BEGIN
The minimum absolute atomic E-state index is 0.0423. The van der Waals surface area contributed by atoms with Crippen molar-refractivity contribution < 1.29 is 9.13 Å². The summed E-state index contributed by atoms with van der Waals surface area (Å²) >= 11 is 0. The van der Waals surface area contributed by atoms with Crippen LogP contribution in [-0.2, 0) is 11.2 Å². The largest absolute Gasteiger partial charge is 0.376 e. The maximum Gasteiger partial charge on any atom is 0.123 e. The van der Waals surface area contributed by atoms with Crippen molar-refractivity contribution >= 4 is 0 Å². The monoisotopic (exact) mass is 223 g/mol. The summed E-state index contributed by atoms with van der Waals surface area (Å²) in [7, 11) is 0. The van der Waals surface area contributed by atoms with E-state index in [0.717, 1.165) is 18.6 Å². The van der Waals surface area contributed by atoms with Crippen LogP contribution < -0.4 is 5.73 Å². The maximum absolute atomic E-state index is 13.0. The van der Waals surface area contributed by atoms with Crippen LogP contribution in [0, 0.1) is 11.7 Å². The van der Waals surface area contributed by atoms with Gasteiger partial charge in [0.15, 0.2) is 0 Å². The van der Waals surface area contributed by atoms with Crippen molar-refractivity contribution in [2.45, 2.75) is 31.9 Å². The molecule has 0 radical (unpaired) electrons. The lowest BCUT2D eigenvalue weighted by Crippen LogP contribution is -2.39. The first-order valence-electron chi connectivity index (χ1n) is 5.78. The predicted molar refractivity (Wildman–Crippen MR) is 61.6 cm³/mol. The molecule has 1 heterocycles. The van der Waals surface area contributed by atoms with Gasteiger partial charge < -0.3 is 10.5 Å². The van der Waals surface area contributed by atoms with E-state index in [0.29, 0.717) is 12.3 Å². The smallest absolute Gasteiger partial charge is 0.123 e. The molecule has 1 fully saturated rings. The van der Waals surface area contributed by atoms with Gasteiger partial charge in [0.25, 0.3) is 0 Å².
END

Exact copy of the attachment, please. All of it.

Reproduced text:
The minimum absolute atomic E-state index is 0.0423. The van der Waals surface area contributed by atoms with Crippen molar-refractivity contribution < 1.29 is 9.13 Å². The summed E-state index contributed by atoms with van der Waals surface area (Å²) >= 11 is 0. The van der Waals surface area contributed by atoms with Crippen LogP contribution in [-0.2, 0) is 11.2 Å². The largest absolute Gasteiger partial charge is 0.376 e. The maximum Gasteiger partial charge on any atom is 0.123 e. The van der Waals surface area contributed by atoms with Crippen molar-refractivity contribution >= 4 is 0 Å². The monoisotopic (exact) mass is 223 g/mol. The summed E-state index contributed by atoms with van der Waals surface area (Å²) in [7, 11) is 0. The van der Waals surface area contributed by atoms with E-state index in [0.717, 1.165) is 18.6 Å². The van der Waals surface area contributed by atoms with Crippen LogP contribution < -0.4 is 5.73 Å². The maximum absolute atomic E-state index is 13.0. The van der Waals surface area contributed by atoms with Crippen LogP contribution in [0, 0.1) is 11.7 Å². The van der Waals surface area contributed by atoms with Gasteiger partial charge in [0.15, 0.2) is 0 Å². The van der Waals surface area contributed by atoms with Crippen molar-refractivity contribution in [2.45, 2.75) is 31.9 Å². The molecule has 0 radical (unpaired) electrons. The lowest BCUT2D eigenvalue weighted by Crippen LogP contribution is -2.39. The first-order valence-electron chi connectivity index (χ1n) is 5.78. The predicted molar refractivity (Wildman–Crippen MR) is 61.6 cm³/mol. The molecule has 1 heterocycles. The van der Waals surface area contributed by atoms with Gasteiger partial charge < -0.3 is 10.5 Å². The van der Waals surface area contributed by atoms with E-state index in [0.29, 0.717) is 12.3 Å². The smallest absolute Gasteiger partial charge is 0.123 e. The molecule has 1 fully saturated rings. The van der Waals surface area contributed by atoms with Gasteiger partial charge in [0.25, 0.3) is 0 Å².